New ConLaw Casebook--Is This Appropriate?
DavidEBernstein at aol.com
DavidEBernstein at aol.com
Wed Mar 1 12:54:23 PST 2006
Well, the phrase "homophobia" literally means "fear of" homosexuals, which
doesn't make much sense in most contexts where the word is used, unless you
accept some rather deterministic Freudianism. It's taken on the broader meaning of
"someone who strongly dislikes homosexuals." I suppose in that latter sense
"homophobia" could be grounded in religious belief, though if someone is
opposed to renting to a homosexual couple on religious grounds, they are not
necessarily "homophobic" in either sense.
A much better way of phrasing the problem to avoid the issues raised by Rick,
and also making it a far better problem, would have been to follow the actual
facts of several cases I've read, and ask, "May a religious landlord, who
believes that the teachings of his religion prohibit him from aiding and abetting
fornication, including by homosexuals, be prohibiting from renting to a
homosexual couple? Would it make a difference if the potential renter was an
individual gay man or woman? Would it make a difference if the refusal to rent
under either circumstance was not advocated by the leaders of the landlord's
religious group, but was the landlord's own interpretation of his religious
In a message dated 3/1/2006 3:38:45 PM Eastern Standard Time,
nebraskalawprof at yahoo.com writes:
I recently received received a copy of a new con law casebook--Weaver,
Friedland, et al--and, like I always do, I immediately turned to the back of the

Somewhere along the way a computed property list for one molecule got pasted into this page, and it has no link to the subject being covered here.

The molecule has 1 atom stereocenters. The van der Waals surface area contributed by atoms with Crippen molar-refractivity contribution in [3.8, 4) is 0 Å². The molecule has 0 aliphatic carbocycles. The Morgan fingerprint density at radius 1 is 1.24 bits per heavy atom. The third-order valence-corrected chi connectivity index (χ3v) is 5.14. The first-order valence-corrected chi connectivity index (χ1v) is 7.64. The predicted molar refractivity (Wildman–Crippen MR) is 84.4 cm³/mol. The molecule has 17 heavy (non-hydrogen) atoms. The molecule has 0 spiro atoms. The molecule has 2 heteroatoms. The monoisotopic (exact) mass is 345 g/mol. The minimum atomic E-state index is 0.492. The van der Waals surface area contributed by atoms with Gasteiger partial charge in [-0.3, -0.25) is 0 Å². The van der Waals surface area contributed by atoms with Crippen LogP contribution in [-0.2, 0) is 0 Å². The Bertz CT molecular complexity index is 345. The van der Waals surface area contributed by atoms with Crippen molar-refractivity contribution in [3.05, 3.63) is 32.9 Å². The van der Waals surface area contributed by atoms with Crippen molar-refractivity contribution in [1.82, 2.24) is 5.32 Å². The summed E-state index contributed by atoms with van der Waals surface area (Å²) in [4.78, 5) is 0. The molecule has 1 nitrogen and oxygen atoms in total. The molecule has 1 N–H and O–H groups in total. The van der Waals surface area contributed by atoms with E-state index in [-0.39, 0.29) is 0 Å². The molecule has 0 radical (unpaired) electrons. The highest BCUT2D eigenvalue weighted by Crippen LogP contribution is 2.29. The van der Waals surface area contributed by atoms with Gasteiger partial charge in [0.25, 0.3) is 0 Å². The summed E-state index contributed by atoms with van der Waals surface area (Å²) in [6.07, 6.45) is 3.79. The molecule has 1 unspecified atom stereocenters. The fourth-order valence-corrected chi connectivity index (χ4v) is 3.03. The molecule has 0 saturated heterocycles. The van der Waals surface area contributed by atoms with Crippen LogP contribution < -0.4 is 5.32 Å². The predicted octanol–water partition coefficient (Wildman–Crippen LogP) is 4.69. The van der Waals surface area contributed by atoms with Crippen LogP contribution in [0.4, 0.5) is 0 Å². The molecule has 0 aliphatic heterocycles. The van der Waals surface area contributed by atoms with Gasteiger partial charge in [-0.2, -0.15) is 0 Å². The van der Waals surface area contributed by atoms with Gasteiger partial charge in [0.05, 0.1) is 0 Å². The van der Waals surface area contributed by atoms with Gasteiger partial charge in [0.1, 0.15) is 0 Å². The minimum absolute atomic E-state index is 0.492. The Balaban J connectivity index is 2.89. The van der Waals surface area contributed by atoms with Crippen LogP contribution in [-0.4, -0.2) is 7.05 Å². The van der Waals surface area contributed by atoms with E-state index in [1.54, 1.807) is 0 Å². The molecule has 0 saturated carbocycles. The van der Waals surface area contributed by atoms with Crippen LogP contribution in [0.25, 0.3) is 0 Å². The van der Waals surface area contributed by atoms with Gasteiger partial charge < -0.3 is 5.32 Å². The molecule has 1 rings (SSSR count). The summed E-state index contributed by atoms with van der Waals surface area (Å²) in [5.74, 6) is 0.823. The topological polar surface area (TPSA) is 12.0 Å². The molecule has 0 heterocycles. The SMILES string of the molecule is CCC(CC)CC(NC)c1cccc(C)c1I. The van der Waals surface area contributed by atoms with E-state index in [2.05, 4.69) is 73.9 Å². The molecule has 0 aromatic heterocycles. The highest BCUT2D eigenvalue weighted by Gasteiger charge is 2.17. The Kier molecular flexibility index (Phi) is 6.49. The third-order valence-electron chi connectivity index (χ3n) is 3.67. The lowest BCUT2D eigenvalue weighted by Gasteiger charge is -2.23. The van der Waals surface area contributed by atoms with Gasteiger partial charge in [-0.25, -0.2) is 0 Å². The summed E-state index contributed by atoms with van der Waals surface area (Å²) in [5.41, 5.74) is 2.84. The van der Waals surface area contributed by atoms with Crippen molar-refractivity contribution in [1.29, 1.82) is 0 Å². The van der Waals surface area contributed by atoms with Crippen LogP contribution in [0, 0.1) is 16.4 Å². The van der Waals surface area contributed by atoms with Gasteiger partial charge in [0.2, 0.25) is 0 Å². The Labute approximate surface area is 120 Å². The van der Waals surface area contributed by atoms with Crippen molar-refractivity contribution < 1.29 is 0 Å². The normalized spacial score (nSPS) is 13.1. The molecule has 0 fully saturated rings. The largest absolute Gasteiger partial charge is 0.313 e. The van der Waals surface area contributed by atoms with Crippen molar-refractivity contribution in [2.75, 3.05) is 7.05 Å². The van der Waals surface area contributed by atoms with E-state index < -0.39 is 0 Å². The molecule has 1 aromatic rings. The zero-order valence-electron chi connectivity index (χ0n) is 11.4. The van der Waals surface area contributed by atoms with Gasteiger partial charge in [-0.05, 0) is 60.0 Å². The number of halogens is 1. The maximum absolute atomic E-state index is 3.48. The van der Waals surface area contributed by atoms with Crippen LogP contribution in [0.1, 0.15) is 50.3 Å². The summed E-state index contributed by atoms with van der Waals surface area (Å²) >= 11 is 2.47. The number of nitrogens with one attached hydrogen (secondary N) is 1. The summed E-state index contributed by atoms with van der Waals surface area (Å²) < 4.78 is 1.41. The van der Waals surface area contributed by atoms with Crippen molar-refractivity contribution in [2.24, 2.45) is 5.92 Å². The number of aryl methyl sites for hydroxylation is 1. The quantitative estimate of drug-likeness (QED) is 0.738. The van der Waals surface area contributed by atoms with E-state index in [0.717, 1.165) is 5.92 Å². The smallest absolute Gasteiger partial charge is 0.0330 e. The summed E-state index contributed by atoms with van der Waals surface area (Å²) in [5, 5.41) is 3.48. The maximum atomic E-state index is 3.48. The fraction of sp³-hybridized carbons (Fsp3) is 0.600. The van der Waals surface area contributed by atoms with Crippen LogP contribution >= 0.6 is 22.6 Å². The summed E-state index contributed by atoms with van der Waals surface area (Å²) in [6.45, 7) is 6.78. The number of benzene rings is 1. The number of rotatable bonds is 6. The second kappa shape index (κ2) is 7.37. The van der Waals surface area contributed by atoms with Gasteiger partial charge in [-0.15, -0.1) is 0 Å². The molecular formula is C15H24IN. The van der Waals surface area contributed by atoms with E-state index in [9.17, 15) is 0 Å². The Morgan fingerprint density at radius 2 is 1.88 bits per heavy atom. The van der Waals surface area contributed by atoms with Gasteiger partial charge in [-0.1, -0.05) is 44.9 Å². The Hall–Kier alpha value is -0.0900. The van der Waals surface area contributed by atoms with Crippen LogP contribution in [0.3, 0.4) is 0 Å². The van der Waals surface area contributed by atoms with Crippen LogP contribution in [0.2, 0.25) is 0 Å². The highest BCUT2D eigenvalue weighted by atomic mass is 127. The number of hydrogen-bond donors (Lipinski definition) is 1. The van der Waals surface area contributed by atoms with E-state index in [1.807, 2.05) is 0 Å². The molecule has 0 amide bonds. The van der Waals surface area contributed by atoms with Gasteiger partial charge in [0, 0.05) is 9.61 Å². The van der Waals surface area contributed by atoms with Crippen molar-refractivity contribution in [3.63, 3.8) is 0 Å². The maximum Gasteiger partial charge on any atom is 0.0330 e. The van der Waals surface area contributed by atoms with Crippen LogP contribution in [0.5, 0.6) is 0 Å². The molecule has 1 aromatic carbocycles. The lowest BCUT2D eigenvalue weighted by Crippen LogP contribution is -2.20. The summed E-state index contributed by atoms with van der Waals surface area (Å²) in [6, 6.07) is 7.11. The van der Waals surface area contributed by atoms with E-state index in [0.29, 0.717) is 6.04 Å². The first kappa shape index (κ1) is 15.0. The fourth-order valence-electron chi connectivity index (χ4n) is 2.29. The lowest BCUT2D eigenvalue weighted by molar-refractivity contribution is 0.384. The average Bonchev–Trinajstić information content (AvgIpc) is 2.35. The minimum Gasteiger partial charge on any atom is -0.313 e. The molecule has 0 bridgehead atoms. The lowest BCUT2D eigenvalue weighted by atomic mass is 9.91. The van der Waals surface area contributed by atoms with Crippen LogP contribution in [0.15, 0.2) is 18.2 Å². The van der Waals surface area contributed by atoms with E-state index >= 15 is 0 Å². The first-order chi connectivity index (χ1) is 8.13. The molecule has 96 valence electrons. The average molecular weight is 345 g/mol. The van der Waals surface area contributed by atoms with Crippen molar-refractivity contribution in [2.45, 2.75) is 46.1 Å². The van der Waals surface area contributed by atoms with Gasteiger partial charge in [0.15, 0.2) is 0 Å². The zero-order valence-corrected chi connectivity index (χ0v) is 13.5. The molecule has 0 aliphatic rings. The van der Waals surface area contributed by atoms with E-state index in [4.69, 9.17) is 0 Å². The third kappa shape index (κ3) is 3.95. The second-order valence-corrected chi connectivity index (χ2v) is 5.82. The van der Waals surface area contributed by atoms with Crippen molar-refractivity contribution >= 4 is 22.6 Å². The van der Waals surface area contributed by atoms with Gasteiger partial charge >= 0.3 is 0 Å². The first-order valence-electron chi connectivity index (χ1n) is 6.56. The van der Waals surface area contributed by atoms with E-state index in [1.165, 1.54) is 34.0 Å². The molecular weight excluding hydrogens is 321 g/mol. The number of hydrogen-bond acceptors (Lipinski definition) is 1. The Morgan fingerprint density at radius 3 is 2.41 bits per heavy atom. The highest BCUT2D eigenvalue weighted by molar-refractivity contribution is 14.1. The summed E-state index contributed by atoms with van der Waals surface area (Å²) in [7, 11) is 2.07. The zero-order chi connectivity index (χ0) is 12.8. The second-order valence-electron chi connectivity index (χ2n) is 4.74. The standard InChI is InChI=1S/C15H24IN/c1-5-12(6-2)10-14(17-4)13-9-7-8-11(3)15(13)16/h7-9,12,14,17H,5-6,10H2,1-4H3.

book to check on its Free Exercise coverage. I was pleasantly surprised to see
Lukumi covered as a principal case, but was shocked when I turned to the notes
following Lukumi and found this on page 1244::
"4. The Homophobic Landlord. May the state prohibit a homophobic landlord,
whose homophobia is grounded in his religious beliefs, from discriminating in
It is a good problem, but I have to say that equating reasonable and
widely-held religious beliefs about sexual morality with a psychological or moral
disorder amounts to a religious slur that I believe creates a hostile environment
in the classroom for many Jewish, Catholic, Protestant, Islamic, and other
students of faith.
I am not trying to stir up a debate about gay rights or same-sex marriage. I
think there are reasonable people on both sides of those issues.
I am merely wondering whether I am alone in thinking that this problem
unnecessarily uses slurs in the place of neutral language to describe the free
exercise claim of the landlord.
Welpton Professor of Law
University of Nebraska College of Law
Lincoln, NE 68583-0902
David E. Bernstein
University of Michigan School of Law
George Mason University School of Law
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